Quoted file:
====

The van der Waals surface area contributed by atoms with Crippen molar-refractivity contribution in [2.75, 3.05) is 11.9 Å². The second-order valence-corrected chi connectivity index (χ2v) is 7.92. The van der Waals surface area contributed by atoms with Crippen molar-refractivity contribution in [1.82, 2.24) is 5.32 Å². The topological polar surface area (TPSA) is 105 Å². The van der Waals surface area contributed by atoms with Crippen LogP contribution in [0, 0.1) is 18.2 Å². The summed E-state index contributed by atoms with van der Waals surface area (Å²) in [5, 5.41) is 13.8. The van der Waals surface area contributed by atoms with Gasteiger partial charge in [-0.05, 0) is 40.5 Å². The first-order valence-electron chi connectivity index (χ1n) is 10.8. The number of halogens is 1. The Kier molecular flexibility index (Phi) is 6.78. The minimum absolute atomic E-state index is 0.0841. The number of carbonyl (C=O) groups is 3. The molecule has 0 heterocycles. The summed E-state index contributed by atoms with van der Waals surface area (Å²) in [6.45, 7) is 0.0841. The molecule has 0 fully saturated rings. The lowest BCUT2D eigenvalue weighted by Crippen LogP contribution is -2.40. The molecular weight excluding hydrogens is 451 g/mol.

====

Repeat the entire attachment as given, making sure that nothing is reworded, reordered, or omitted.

The van der Waals surface area contributed by atoms with Crippen molar-refractivity contribution in [2.75, 3.05) is 11.9 Å². The second-order valence-corrected chi connectivity index (χ2v) is 7.92. The van der Waals surface area contributed by atoms with Crippen molar-refractivity contribution in [1.82, 2.24) is 5.32 Å². The topological polar surface area (TPSA) is 105 Å². The van der Waals surface area contributed by atoms with Crippen LogP contribution in [0, 0.1) is 18.2 Å². The summed E-state index contributed by atoms with van der Waals surface area (Å²) in [5, 5.41) is 13.8. The van der Waals surface area contributed by atoms with Gasteiger partial charge in [-0.05, 0) is 40.5 Å². The first-order valence-electron chi connectivity index (χ1n) is 10.8. The number of halogens is 1. The Kier molecular flexibility index (Phi) is 6.78. The minimum absolute atomic E-state index is 0.0841. The number of carbonyl (C=O) groups is 3. The molecule has 0 heterocycles. The summed E-state index contributed by atoms with van der Waals surface area (Å²) in [6.45, 7) is 0.0841. The molecule has 0 fully saturated rings. The lowest BCUT2D eigenvalue weighted by Crippen LogP contribution is -2.40. The molecular weight excluding hydrogens is 451 g/mol.